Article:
7 September 2021
If you want your startup to grow, understand what you can control
Unsplash © Zhang Kenny

If you want your startup to grow, understand what you can control

In a recent issue of Teaching Startup, I answered an entrepreneur’s question about customer acquisition costs (CAC) and how much of a reduction in those costs might be expected as a new startup expands its market.

It was a good question. It was a tough question. I struggled with it, and in the end, I had to reframe it in order to answer it. I couldn’t get past the fact that expectations imply something that happens that’s out of the founder’s control.

And that’s what I want to talk about in the post: How important it is for an entrepreneur to understand what’s in their control and what isn’t.

What outcomes can you determine?

I’m not an academic, but I am a long-time entrepreneur with a varied history of companies, products, roles, skill-sets, and experiences. In all of those experiences — good and bad — customer acquisition costs, as a metric, is something the team has a lot of control over.

Admittedly, there’s the part of that equation where the conversion has to happen, and that’s not something that can be flipped like a switch. But there are plenty of switches, sliders, and knobs that can be manipulated to produce a different, and hopefully more positive, result.

I had a similar question when an entrepreneur asked about a metric to apply to finding product-market fit. P/M fit is a bit different, because it’s not binary and it’s more of a goal than a measurement. But like CAC, it’s not something for which you wait to see how the data shapes up.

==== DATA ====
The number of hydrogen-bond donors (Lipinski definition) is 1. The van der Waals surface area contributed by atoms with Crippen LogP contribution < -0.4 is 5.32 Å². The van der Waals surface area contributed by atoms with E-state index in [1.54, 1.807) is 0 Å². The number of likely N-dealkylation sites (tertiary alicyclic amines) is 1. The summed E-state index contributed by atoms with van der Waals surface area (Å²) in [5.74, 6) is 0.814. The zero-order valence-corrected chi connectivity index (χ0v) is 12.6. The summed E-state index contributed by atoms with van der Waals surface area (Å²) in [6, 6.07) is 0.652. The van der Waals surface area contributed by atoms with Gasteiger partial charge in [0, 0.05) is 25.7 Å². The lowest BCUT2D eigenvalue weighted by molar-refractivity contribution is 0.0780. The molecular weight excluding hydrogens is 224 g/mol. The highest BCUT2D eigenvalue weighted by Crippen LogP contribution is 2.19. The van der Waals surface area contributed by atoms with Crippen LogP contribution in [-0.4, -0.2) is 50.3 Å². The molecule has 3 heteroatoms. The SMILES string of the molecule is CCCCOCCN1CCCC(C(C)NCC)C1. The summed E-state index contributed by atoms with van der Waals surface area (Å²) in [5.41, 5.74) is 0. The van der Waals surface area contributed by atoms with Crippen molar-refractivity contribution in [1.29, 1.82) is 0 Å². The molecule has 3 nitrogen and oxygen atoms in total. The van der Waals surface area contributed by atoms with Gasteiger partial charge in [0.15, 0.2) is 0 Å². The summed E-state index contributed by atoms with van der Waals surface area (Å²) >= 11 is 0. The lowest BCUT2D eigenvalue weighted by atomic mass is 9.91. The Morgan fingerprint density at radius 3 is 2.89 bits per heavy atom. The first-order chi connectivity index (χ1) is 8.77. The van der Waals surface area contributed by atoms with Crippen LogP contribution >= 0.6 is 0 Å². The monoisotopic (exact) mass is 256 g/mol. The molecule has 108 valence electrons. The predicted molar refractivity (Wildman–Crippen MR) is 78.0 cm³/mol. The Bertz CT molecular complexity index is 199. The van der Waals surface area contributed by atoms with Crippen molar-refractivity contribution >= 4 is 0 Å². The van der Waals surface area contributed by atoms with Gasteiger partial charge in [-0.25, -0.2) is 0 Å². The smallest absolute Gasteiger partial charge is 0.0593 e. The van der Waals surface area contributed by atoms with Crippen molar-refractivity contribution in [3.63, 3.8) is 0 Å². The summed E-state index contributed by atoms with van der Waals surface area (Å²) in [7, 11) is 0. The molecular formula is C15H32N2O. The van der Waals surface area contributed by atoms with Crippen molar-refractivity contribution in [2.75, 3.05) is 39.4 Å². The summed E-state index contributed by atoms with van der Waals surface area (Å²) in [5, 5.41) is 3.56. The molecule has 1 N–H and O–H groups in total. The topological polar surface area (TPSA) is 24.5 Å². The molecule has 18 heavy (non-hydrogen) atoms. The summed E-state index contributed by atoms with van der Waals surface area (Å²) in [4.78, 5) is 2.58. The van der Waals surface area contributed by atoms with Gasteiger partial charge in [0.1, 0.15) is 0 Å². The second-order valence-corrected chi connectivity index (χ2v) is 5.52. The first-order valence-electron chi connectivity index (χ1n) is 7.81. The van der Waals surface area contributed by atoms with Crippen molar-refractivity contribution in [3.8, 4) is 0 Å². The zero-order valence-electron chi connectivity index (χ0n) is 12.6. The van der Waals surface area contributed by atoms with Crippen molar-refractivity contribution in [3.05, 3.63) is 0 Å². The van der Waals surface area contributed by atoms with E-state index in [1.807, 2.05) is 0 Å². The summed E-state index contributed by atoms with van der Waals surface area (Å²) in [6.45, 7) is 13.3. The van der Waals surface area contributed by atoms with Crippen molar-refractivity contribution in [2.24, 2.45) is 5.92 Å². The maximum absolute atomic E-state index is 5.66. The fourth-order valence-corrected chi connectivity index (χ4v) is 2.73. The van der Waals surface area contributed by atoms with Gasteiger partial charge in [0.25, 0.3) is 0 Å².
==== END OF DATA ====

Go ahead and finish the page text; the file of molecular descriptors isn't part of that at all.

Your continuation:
Whether it’s a target cost of customer acquisition or the achievement of product-market fit, there are a ton of variables the entrepreneur can control in order to produce a better outcome.

When you’re a startup there’s no book to play by

Finally, I got into a cordial discussion last week about when a minimum viable product is still an MVP. The long and short of that one was that you don’t get to decide if your product is viable or not, but you have total control over the makeup of the candidate.

What I want to promote in all my posts, and in all my advice, and especially when answering questions for Teaching Startup, is that in order to achieve a viable product, or product-market fit, or a CAC that produces solid margins, you need to understand what you can control, and you need to be constantly tweaking those control components and improving the results.

Don’t wait for a standardised model to tell you what to do. After all, another startup’s past performance is not a predictor of your future results.

If you want the answer to the customer acquisition costs question and expert answers to over 100 more questions asked by working entrepreneurs, grab a free trial of Teaching Startup.

This article was originally published on Medium by Joe Procopio

Joe Procopio is a multi-exit, multi-failure entrepreneur. He is the founder of startup advice project and is the Chief Product Officer of mobile vehicle care and maintenance startup Get Spiffy. You can read all his posts at